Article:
Symptoms Of Fibrocystic Breasts And 6 Tips That May Help Improve The Condition
Having fibrocystic breasts may sound scary. Actually, it’s not, because these are benign (non-cancerous) formations in the breasts that almost half of all women develop at some point in their lives.
When it comes to this condition’s connection to breast cancer, fibrocystic breasts don’t raise your risk of developing the disease. The problem with fibrocystic breasts is that they can make cancer more difficult to detect.
What are fibrocystic breasts?
First, let’s examine the name of the condition. Fibrosis means an overgrowth of fibrous tissue that feels firm when you touch it. Cysts are sacs filled with fluid that feel soft to the touch.
Fibrocystic changes may affect both breasts. Any woman can develop the condition, but it most commonly affects women in their reproductive age.
It’s not fully understood why women develop fibrocystic changes in the breasts. Doctors attribute these changes to fluctuations in estrogen levels, which is why fibrocystic breasts may show symptoms before or during a woman is on her period.
What are the symptoms of fibrocystic breasts?
Fibrocystic breasts may manifest in the following:
- breast swelling;
- breasts may be tender and hurt;
- lumps and thickened areas that usually grow bigger or smaller in sync with your menstrual cycle.
You should see your doctor if you have symptoms that suggest something more serious. Such signs and symptoms include the following:
- a new lump or thickened area that wasn’t there before;
- persistent breast pain;
- symptoms last beyond your period;
- clear or bloody discharge from the nipples.
What can you do about fibrocystic breasts?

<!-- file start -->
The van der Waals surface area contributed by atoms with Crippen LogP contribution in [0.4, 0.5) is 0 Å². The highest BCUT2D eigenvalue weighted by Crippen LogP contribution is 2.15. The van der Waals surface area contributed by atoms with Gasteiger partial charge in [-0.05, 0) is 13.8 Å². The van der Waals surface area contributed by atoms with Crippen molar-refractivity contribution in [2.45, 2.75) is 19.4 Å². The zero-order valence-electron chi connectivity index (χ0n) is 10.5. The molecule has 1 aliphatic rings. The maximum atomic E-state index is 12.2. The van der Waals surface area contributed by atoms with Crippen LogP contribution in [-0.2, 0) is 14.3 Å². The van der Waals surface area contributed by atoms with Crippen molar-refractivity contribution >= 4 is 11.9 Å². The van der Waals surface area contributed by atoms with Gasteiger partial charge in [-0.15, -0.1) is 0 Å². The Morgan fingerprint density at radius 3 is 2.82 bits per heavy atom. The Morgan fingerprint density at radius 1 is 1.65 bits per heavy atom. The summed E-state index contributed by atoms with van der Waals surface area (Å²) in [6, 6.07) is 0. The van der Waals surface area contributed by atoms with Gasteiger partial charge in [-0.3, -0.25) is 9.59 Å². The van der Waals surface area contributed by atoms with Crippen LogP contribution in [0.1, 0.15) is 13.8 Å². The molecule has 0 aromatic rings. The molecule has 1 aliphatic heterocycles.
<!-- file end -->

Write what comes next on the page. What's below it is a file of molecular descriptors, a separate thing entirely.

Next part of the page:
If you have fibrocystic breasts and they show symptoms that bother you, try the following:
- Take non-prescription painkillers such as ibuprofen.
- Wear comfortable, supportive bras (you may find that sports bras feel more comfortable).
- Limit your consumption of caffeine and fatty foods, because they may make your symptoms worse.
- Try cold or hot compresses to relieve discomfort.
- Taking a low dose of contraceptive pills may help improve symptoms, so ask your doctor about them.
- Hormone therapy may make your symptoms worse, so ask your doctor whether you can discontinue it or at least lower the dose.
You shouldn’t worry about fibrocystic breasts. But make sure not to skip your regular breast exams, and also ask your doctor about imaging tests that are more accurate than mammography.
This article is purely for informational purposes. Do not self-medicate, and in all cases consult a certified healthcare professional before using any information presented in the article. The editorial board does not guarantee any results and does not bear any responsibility for harm that may result from using the information stated in the article.